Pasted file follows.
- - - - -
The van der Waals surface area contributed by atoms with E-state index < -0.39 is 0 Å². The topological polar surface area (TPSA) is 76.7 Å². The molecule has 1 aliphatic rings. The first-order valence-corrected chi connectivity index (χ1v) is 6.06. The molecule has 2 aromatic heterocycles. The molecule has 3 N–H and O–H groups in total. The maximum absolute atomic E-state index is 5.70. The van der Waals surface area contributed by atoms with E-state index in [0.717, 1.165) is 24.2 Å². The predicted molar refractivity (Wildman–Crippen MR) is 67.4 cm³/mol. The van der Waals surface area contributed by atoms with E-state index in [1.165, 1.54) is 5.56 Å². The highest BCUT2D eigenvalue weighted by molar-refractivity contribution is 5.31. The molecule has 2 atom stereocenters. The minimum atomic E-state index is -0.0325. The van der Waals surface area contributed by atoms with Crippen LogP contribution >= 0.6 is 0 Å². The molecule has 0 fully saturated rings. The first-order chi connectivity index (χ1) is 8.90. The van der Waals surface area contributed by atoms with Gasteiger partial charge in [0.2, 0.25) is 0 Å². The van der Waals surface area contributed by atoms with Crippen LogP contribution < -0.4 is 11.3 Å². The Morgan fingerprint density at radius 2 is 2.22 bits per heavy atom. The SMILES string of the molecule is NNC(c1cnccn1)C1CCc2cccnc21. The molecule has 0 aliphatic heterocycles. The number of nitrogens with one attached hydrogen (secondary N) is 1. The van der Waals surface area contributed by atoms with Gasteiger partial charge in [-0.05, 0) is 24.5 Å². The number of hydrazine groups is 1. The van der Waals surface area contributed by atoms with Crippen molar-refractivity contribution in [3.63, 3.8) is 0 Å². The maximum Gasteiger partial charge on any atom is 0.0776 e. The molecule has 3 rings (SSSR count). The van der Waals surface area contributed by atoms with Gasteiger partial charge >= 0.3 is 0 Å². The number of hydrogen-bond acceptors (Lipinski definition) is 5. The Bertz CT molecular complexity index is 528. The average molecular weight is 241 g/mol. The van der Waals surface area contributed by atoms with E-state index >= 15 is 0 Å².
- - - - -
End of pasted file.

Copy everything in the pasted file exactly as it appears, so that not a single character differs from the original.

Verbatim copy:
The van der Waals surface area contributed by atoms with E-state index < -0.39 is 0 Å². The topological polar surface area (TPSA) is 76.7 Å². The molecule has 1 aliphatic rings. The first-order valence-corrected chi connectivity index (χ1v) is 6.06. The molecule has 2 aromatic heterocycles. The molecule has 3 N–H and O–H groups in total. The maximum absolute atomic E-state index is 5.70. The van der Waals surface area contributed by atoms with E-state index in [0.717, 1.165) is 24.2 Å². The predicted molar refractivity (Wildman–Crippen MR) is 67.4 cm³/mol. The van der Waals surface area contributed by atoms with E-state index in [1.165, 1.54) is 5.56 Å². The highest BCUT2D eigenvalue weighted by molar-refractivity contribution is 5.31. The molecule has 2 atom stereocenters. The minimum atomic E-state index is -0.0325. The van der Waals surface area contributed by atoms with Crippen LogP contribution >= 0.6 is 0 Å². The molecule has 0 fully saturated rings. The first-order chi connectivity index (χ1) is 8.90. The van der Waals surface area contributed by atoms with Gasteiger partial charge in [0.2, 0.25) is 0 Å². The van der Waals surface area contributed by atoms with Crippen LogP contribution < -0.4 is 11.3 Å². The Morgan fingerprint density at radius 2 is 2.22 bits per heavy atom. The SMILES string of the molecule is NNC(c1cnccn1)C1CCc2cccnc21. The molecule has 0 aliphatic heterocycles. The number of nitrogens with one attached hydrogen (secondary N) is 1. The van der Waals surface area contributed by atoms with Gasteiger partial charge in [-0.05, 0) is 24.5 Å². The number of hydrazine groups is 1. The van der Waals surface area contributed by atoms with Crippen molar-refractivity contribution in [3.63, 3.8) is 0 Å². The maximum Gasteiger partial charge on any atom is 0.0776 e. The molecule has 3 rings (SSSR count). The van der Waals surface area contributed by atoms with Gasteiger partial charge >= 0.3 is 0 Å². The number of hydrogen-bond acceptors (Lipinski definition) is 5. The Bertz CT molecular complexity index is 528. The average molecular weight is 241 g/mol. The van der Waals surface area contributed by atoms with E-state index >= 15 is 0 Å².